Step Rideau, with accordion, brings the cayenne to a packed house of dancers.
Step Rideau, with accordion, brings the cayenne to a packed house of dancers.
Larami Culbertson


Are you an old man? Do you fancy dancing with attractive younger women? Well, Mister Inappropriately-Dances-With-Girls-Half-His-Age-Guy, Jax Grill (1613 Shepherd) is where you need to be.

Most people know Jax Grill as a family-style neighborhood restaurant offering up an eclectic mix of entrées because, well, it is a family-style neighborhood restaurant that offers up an eclectic mix of entrées. But from 6 to 10 p.m. every Friday and Saturday, dance partner discretion is left at the door as Jax transforms into a harbor of inhibition-free Louisiana rug-cuttery, featuring some of the area's Creole-est zydeco bands.

Chris Roberts, a 55-year-old retired truck driver, has been privy to this fact for about six years now. "I like coming here because it's a good time, there's no violence and the ladies don't mind dancing with an older man," says Roberts, a charismatic and real life zydecowboy.


Jax Grill

Zydecowboys — a half-clever (but mostly lazy) term given to anybody who dances to zydeco while wearing a cowboy hat and boots — are an important part of the music's rich and cultured Gulf Coast image. They have been a key component of Jax's zydeco night since it began, shortly after Randy Griffin, Sheri Griffin and Clint Broadwell opened the restaurant's doors back in 1994.

Today, Jax has an impressive roll call of regular performers, including big draws like J. Paul and the Zydeco Nu Breeds and the wildly popular Step Rideau and the Zydeco Outlaws.

And for a city that, outside of a scattering of clubs and weekend church events held at places like Our Mother of Mercy (2010 Benson) and St. Francis of Assisi (5102 Dabney), offers little in the way of live zydeco, Jax Grill's effort goes a long way not only to supply an underserviced population of enthusiasts, but also to pre­sent it to potential new fans.

"I like Jax because it introduces zydeco to people who wouldn't have normally experienced it," says Monique Gonzalez, fiancée to Jax crowd favorite Step Rideau. "These past two years they're drawing a young crowd in, and it's really bringing zydeco back to life in the Houston area."

This night she appears to be correct, as almost all of Jax's clientele, which is predominantly black and nearing the 220 occupancy limit, appear to be there primarily for the music.

Full-out families, children and all, sit at tables on the outskirts of the dance floor and bop their heads as Rideau glides in and out of French and English; young business professionals, excited to finally be classified as young business professionals, crowd around the decent-sized beer and liquor bar; and people from smug twenty-somethings to bitter sixtysomethings congregate in pockets from the outdoor patio to the dance floor, simultaneously forgetting to be both smug and bitter.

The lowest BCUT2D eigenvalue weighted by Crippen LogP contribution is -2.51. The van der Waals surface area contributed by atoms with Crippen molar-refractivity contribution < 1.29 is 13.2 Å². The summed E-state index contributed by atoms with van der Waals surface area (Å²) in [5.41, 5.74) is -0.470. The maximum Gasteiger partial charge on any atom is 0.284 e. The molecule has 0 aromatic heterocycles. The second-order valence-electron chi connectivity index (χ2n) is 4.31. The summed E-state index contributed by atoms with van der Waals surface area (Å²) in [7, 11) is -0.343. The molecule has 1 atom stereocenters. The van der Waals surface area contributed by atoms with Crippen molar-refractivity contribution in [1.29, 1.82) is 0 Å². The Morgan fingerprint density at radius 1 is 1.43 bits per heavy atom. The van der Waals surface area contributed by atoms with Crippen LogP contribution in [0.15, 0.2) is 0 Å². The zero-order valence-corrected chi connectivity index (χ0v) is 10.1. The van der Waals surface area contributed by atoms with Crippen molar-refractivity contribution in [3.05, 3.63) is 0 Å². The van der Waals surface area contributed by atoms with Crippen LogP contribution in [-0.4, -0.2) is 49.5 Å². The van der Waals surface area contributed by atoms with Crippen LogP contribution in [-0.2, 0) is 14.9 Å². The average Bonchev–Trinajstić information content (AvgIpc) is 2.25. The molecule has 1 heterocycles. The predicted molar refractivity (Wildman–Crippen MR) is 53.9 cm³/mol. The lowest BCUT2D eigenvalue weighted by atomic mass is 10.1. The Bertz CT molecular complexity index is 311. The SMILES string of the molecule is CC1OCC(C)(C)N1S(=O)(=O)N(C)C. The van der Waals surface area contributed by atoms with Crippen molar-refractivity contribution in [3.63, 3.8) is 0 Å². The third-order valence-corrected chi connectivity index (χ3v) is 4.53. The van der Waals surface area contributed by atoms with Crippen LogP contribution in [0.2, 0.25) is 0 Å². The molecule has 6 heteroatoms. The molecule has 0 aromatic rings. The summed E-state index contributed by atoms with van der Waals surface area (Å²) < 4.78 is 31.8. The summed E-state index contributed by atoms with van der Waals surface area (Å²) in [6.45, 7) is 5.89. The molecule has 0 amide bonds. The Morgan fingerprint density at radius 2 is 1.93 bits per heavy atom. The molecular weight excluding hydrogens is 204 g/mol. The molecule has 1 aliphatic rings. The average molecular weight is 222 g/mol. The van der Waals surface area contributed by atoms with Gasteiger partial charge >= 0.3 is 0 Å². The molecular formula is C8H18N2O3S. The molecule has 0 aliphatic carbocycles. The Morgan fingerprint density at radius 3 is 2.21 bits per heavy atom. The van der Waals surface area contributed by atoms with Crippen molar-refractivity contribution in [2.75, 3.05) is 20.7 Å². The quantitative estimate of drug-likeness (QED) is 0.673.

So while most restaurant-to-dance hall variations come off as forced and kitschy at best, Jax Grill's unassuming nature manages to lend itself nicely to the down-home, syncopated style of zydeco, making for a genuinely agreeable evening out.

"One of our original managers started Zydeco Night and it's been great," says Laura Campbell, manager and 13-year employee of Jax. "People really seem to enjoy it, and it's a welcome atmosphere so they bring their families. Everyone is welcome here."

Laissez les bons temps rouler. (Which we think means "Watch out for that banana peel." But we failed French.)

Last Call

It's widely known that a vast and expansive knowledge of comic books drives women mad with lust. So this week Nightfly reached across the Web to Chris Sims, proprietor of and comic book super-genius, to provide three tips on how to become a totally hot comic book collector:

1. Try different things. Publishers these days offer up a wide variety of titles from traditional superheroes to stories of real-life relationships. Why anyone would want to read the latter, I have no idea.

2. Ask around. Generally speaking, guys don't work at comic book stores for the money; they're there because they like to read comics.

3. Collect what you like, not what you think other people will think is cool. In this sense, it's very much like porn.

Now that you've got those gems in your pickup arsenal, put 'em to good use at these W.A.R. Zone establishments (BTW, W.A.R. Zone is the newest in rad real estate slang meaning a location that has Westheimer, Alabama or Richmond as a cross street): Agora (1712 Westheimer) — People that don't like this lounge are called Agora-phobics. Get it? Thank you, thank you. We'll be here all week; Brasil (2604 Dunlavy) — Parking can be a bit of a hassle at this cafe, but we're sure the families who live behind Brasil don't mind people parking in front of their houses; Poison Girl (1641 Westheimer) — This place has pinball machines, which are like the arcade version of comic books.


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